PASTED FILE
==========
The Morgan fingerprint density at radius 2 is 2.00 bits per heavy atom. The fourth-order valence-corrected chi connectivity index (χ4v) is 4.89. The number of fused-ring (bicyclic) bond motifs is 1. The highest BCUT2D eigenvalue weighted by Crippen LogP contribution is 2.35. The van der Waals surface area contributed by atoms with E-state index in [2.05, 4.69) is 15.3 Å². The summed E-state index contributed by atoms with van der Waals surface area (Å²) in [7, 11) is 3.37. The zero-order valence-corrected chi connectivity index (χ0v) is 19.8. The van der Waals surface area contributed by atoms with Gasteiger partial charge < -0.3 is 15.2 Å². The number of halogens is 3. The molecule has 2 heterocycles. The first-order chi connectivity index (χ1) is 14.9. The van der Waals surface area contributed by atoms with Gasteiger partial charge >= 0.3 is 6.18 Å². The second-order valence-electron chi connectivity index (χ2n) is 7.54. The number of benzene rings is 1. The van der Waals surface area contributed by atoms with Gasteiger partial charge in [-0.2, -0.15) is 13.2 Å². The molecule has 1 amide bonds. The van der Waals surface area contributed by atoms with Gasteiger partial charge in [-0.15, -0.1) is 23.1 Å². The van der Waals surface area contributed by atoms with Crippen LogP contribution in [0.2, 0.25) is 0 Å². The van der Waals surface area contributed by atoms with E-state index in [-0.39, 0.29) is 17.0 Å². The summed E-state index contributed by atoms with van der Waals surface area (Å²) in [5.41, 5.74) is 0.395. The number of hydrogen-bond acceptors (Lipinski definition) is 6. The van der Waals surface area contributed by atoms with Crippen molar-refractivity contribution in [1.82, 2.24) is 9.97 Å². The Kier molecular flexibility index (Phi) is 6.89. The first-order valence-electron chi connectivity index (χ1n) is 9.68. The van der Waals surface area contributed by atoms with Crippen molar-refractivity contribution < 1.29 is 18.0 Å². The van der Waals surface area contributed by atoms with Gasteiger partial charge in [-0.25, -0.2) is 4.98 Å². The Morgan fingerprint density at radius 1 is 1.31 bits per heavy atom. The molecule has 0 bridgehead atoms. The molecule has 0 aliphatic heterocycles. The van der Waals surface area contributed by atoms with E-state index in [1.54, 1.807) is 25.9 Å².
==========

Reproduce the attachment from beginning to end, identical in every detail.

The Morgan fingerprint density at radius 2 is 2.00 bits per heavy atom. The fourth-order valence-corrected chi connectivity index (χ4v) is 4.89. The number of fused-ring (bicyclic) bond motifs is 1. The highest BCUT2D eigenvalue weighted by Crippen LogP contribution is 2.35. The van der Waals surface area contributed by atoms with E-state index in [2.05, 4.69) is 15.3 Å². The summed E-state index contributed by atoms with van der Waals surface area (Å²) in [7, 11) is 3.37. The zero-order valence-corrected chi connectivity index (χ0v) is 19.8. The van der Waals surface area contributed by atoms with Gasteiger partial charge < -0.3 is 15.2 Å². The number of halogens is 3. The molecule has 2 heterocycles. The first-order chi connectivity index (χ1) is 14.9. The van der Waals surface area contributed by atoms with Gasteiger partial charge >= 0.3 is 6.18 Å². The second-order valence-electron chi connectivity index (χ2n) is 7.54. The number of benzene rings is 1. The van der Waals surface area contributed by atoms with Gasteiger partial charge in [-0.2, -0.15) is 13.2 Å². The molecule has 1 amide bonds. The van der Waals surface area contributed by atoms with Gasteiger partial charge in [-0.15, -0.1) is 23.1 Å². The van der Waals surface area contributed by atoms with Crippen LogP contribution in [0.2, 0.25) is 0 Å². The van der Waals surface area contributed by atoms with E-state index in [-0.39, 0.29) is 17.0 Å². The summed E-state index contributed by atoms with van der Waals surface area (Å²) in [5.41, 5.74) is 0.395. The number of hydrogen-bond acceptors (Lipinski definition) is 6. The van der Waals surface area contributed by atoms with Crippen molar-refractivity contribution in [1.82, 2.24) is 9.97 Å². The Kier molecular flexibility index (Phi) is 6.89. The first-order valence-electron chi connectivity index (χ1n) is 9.68. The van der Waals surface area contributed by atoms with Crippen molar-refractivity contribution < 1.29 is 18.0 Å². The van der Waals surface area contributed by atoms with Gasteiger partial charge in [-0.25, -0.2) is 4.98 Å². The Morgan fingerprint density at radius 1 is 1.31 bits per heavy atom. The molecule has 0 bridgehead atoms. The molecule has 0 aliphatic heterocycles. The van der Waals surface area contributed by atoms with E-state index in [1.54, 1.807) is 25.9 Å².